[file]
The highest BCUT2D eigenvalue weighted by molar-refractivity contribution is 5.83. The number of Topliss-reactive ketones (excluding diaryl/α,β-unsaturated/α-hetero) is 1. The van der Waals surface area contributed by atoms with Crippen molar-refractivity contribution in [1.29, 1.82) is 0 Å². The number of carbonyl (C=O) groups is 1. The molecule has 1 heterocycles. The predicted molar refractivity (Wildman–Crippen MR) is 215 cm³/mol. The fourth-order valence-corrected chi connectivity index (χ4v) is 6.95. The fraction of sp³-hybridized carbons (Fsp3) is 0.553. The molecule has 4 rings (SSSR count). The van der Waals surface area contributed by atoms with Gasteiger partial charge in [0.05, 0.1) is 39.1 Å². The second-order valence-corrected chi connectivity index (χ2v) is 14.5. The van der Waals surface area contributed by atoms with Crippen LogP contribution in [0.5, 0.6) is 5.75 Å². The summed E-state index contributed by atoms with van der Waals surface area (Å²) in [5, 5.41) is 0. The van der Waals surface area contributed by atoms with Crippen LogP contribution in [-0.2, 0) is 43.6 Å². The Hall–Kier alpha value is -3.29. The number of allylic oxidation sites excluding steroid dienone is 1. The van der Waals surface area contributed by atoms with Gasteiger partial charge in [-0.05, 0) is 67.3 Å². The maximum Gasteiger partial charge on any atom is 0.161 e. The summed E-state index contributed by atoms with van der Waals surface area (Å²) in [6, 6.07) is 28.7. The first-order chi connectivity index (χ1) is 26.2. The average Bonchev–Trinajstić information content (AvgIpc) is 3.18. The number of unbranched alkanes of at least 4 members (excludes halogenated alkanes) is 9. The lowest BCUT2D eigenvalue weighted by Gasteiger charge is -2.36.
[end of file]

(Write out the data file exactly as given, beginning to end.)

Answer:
The highest BCUT2D eigenvalue weighted by molar-refractivity contribution is 5.83. The number of Topliss-reactive ketones (excluding diaryl/α,β-unsaturated/α-hetero) is 1. The van der Waals surface area contributed by atoms with Crippen molar-refractivity contribution in [1.29, 1.82) is 0 Å². The number of carbonyl (C=O) groups is 1. The molecule has 1 heterocycles. The predicted molar refractivity (Wildman–Crippen MR) is 215 cm³/mol. The fourth-order valence-corrected chi connectivity index (χ4v) is 6.95. The fraction of sp³-hybridized carbons (Fsp3) is 0.553. The molecule has 4 rings (SSSR count). The van der Waals surface area contributed by atoms with Gasteiger partial charge in [0.05, 0.1) is 39.1 Å². The second-order valence-corrected chi connectivity index (χ2v) is 14.5. The van der Waals surface area contributed by atoms with Crippen LogP contribution in [0.5, 0.6) is 5.75 Å². The summed E-state index contributed by atoms with van der Waals surface area (Å²) in [5, 5.41) is 0. The van der Waals surface area contributed by atoms with Crippen LogP contribution in [-0.2, 0) is 43.6 Å². The Hall–Kier alpha value is -3.29. The number of allylic oxidation sites excluding steroid dienone is 1. The van der Waals surface area contributed by atoms with Gasteiger partial charge in [-0.05, 0) is 67.3 Å². The maximum Gasteiger partial charge on any atom is 0.161 e. The summed E-state index contributed by atoms with van der Waals surface area (Å²) in [6, 6.07) is 28.7. The first-order chi connectivity index (χ1) is 26.2. The average Bonchev–Trinajstić information content (AvgIpc) is 3.18. The number of unbranched alkanes of at least 4 members (excludes halogenated alkanes) is 9. The lowest BCUT2D eigenvalue weighted by Gasteiger charge is -2.36.